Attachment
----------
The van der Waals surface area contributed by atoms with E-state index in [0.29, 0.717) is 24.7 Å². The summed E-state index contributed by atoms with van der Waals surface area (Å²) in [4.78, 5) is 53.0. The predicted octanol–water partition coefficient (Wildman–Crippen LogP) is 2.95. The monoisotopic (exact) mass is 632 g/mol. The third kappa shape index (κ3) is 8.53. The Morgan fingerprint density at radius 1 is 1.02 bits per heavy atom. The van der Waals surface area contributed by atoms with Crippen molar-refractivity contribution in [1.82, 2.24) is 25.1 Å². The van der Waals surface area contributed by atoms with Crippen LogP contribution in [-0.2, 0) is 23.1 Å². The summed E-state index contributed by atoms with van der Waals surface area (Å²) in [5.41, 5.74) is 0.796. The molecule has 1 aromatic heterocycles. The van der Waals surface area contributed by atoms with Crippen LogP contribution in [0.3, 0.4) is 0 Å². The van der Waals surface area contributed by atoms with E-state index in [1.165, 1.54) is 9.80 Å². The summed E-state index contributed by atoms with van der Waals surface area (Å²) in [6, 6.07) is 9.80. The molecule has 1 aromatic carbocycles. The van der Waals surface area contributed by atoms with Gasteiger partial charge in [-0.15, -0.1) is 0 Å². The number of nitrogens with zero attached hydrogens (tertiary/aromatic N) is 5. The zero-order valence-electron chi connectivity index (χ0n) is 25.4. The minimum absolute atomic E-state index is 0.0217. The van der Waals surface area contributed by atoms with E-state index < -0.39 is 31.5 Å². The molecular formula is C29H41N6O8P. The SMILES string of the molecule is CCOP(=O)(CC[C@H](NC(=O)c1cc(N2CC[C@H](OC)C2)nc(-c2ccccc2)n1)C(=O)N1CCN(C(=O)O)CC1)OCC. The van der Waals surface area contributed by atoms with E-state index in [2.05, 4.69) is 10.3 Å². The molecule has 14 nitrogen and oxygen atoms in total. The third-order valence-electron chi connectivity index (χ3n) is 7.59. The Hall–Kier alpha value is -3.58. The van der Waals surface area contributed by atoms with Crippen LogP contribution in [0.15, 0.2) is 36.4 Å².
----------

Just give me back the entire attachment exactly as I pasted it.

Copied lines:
The van der Waals surface area contributed by atoms with E-state index in [0.29, 0.717) is 24.7 Å². The summed E-state index contributed by atoms with van der Waals surface area (Å²) in [4.78, 5) is 53.0. The predicted octanol–water partition coefficient (Wildman–Crippen LogP) is 2.95. The monoisotopic (exact) mass is 632 g/mol. The third kappa shape index (κ3) is 8.53. The Morgan fingerprint density at radius 1 is 1.02 bits per heavy atom. The van der Waals surface area contributed by atoms with Crippen molar-refractivity contribution in [1.82, 2.24) is 25.1 Å². The van der Waals surface area contributed by atoms with Crippen LogP contribution in [-0.2, 0) is 23.1 Å². The summed E-state index contributed by atoms with van der Waals surface area (Å²) in [5.41, 5.74) is 0.796. The molecule has 1 aromatic heterocycles. The van der Waals surface area contributed by atoms with Crippen LogP contribution in [0.3, 0.4) is 0 Å². The van der Waals surface area contributed by atoms with E-state index in [1.165, 1.54) is 9.80 Å². The summed E-state index contributed by atoms with van der Waals surface area (Å²) in [6, 6.07) is 9.80. The molecule has 1 aromatic carbocycles. The van der Waals surface area contributed by atoms with Gasteiger partial charge in [-0.15, -0.1) is 0 Å². The number of nitrogens with zero attached hydrogens (tertiary/aromatic N) is 5. The zero-order valence-electron chi connectivity index (χ0n) is 25.4. The minimum absolute atomic E-state index is 0.0217. The van der Waals surface area contributed by atoms with E-state index < -0.39 is 31.5 Å². The molecular formula is C29H41N6O8P. The SMILES string of the molecule is CCOP(=O)(CC[C@H](NC(=O)c1cc(N2CC[C@H](OC)C2)nc(-c2ccccc2)n1)C(=O)N1CCN(C(=O)O)CC1)OCC. The van der Waals surface area contributed by atoms with E-state index in [2.05, 4.69) is 10.3 Å². The molecule has 14 nitrogen and oxygen atoms in total. The third-order valence-electron chi connectivity index (χ3n) is 7.59. The Hall–Kier alpha value is -3.58. The van der Waals surface area contributed by atoms with Crippen LogP contribution in [0.15, 0.2) is 36.4 Å².